The "Blind Agreement" report — by the Foreign Affairs, Defence and Trade References Committee — criticized the secrecy of the negotiations crafting the deal, which would bind 12 Pacific Rim countries.
— Nisha Malhotra (@Nisha_Malhotra_) May 6, 2015
The report denounces the "all-or-nothing choice" that Parliament is given to approve or reject a deal, the detail of which they can't examine until after the deal is passed.
"This does not provide an adequate level of oversight and scrutiny," the report reads. "Parliament should play a constructive role during negotiations and not merely rubber-stamp agreements that have been negotiated behind closed doors."
The only parts of the TPP drafts that have been made public so far have come to light via WikiLeaks, which published leaked partial drafts — including a chapter on intellectual property rights.
That chapter alone has the power to "attack internet freedoms and criminalise downloading," said Greens Senator Scott Ludlam, a member of the committee that wrote the Blind Agreement report and an outspoken critic of the TPP.
— EpiphanyOnWallStreet (@NineInchBride) June 29, 2015
"We know from other leaks the TPP covers everything from giving America the right to put Australian Internet users under surveillance, to giving multinational companies the rights to sue governments for the laws they make," said Senator Ludlam.
— Matthew Rimmer (@DrRimmer) February 14, 2015
The provisions that outline "investor state dispute settlement" (ISDS) — in which a corporation can sue a foreign government over their democratically enacted regulations (labor or environmental protections, for example) — form the basis of some of the strongest outcry over the TPP.
Ludlam called the ISDS provisions a "trojan horse" and cited an example of the abuse of these types of disputes from Australia's own history.
"The tobacco company Philip Morris is currently using ISDS clauses in an obscure Hong Kong — Australia investment agreement to sue the Australian government for millions of dollars in 'damages' cause by our plain packaging legislation," Ludlam's website explains. "Our government has spent who knows how many millions of tax dollars fighting the company in an international court for the last four years."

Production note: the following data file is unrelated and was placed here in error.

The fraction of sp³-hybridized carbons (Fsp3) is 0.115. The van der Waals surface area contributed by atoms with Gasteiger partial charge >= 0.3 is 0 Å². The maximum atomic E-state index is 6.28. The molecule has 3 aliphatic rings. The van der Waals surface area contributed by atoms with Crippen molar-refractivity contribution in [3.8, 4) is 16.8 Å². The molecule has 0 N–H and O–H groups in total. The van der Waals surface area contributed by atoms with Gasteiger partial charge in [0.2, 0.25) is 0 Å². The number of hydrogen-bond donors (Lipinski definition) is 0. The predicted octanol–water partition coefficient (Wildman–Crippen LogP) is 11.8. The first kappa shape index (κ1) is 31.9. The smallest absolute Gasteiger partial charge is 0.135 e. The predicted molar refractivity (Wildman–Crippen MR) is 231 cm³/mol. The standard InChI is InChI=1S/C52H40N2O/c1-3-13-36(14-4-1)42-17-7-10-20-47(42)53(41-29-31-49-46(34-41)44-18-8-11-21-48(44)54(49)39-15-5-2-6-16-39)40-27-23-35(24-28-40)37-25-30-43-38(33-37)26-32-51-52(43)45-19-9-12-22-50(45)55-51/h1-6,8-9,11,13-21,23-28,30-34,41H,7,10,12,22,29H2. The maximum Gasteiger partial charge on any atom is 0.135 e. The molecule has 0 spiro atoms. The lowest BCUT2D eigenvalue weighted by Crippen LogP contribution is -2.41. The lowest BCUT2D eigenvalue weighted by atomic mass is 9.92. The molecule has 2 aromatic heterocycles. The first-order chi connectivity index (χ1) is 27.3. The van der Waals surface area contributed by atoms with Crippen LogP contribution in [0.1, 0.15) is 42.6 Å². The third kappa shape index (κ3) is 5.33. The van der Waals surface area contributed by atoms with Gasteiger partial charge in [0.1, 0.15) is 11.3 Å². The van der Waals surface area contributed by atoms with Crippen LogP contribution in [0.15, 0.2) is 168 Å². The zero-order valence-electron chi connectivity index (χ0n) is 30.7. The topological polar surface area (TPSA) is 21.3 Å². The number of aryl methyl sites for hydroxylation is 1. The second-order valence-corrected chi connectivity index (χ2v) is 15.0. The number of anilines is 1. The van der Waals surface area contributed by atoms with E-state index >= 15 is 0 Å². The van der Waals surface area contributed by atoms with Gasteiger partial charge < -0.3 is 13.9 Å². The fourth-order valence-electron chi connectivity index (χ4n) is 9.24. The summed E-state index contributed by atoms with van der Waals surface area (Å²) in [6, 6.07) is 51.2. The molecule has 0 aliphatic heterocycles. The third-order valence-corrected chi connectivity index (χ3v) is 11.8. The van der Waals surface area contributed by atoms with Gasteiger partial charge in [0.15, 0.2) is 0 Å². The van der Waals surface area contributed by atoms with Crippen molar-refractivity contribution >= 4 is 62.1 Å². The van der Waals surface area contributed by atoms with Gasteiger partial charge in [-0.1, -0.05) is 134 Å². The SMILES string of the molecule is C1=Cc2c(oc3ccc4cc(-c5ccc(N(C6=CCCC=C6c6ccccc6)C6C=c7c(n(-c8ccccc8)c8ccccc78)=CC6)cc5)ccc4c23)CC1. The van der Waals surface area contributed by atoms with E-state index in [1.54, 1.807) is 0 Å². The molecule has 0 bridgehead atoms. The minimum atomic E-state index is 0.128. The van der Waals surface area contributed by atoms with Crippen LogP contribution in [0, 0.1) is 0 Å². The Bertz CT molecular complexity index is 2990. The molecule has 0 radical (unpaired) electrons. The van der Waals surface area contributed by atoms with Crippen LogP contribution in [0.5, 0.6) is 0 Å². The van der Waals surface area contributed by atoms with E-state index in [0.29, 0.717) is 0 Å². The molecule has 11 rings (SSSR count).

Big Pharma, Biological Patents Boosted by TPP
There are also concerns that the TPP will do damage to Australia's public health system.
Deborah Gleeson of LaTrobe University and Dr. Ruth Lopert of the George Washington University, writing in the Brisbane Times, argue that both IP regulations and ISDS could harm Australians' health care. The US, for example, is seeking a 12-year period of "data protection" under the TPP for biologic products derived from living organisms.
— Liberty Bundle (@LibertyBundle) June 13, 2015
"Patents for minor variations of existing medicines, extensions of patents beyond the 20-year norm, and requirements to link marketing approval to patent status are all elements of the US system that drives massive pharmaceutical expenditure," and which could be forced on TPP signatory nations, Gleeson and Lopert argue.
"Under proposed Investor State Dispute Settlement provisions litigious US corporations could sue over for example, policies designed to promote affordable access to healthcare or protect public health."
Fast-Tracking TPP Paves Way for Deal Approval in US
Americans have also mounted a vocal opposition to the "fast-tracking" of the trade deal of the type the Australian report takes issue with — a process that would allow Congress an up or down vote on a final draft of the TPP, but would not allow them to amend any parts of it.
US Democratic Senator Barbara Boxer, however, has expressed her disbelief over the level of secrecy, even for the Congress members supposedly tasked with approving or rejecting the deal.
"Follow this:" Boxer recently told the Senate, "You can only take a few of your staffers who happen to have a security clearance, because, God knows why, this is secure, this is classified," she said.
"The guard says…'You can take notes, but you have to give them back to me, and I'll put them in a file.' So I said: 'Wait a minute. I'm going to take notes and then you're going to take my notes away from me and then you're going to have them in a file, and you can read my notes? Not on your life.'"
Congress passed that fast track authority, and the president signed it into law, last week. For the contentious vote to go through, Obama relied on Republican support — alienating elements of the Democratic base that support robust labor and environmental protections.
Bernie Sanders — running for the Democratic nomination to be the party's 2016 presidential candidate — is hoping to scoop up some of those disaffected Democratic voters with his opposition to the TPP and similar deals.
"In my view, US trade policies for the last 35, 40 years have been a disaster," Sanders told the Guardian during a campaign stop. "They have resulted, and I think it has been objectively documented, in the loss of millions of decent paying jobs, and a race to the bottom which is lowering wages."
The approval of the trade promotion authority mean the deal — which would cover an estimated 40% of global trade — has taken a significant step forwards.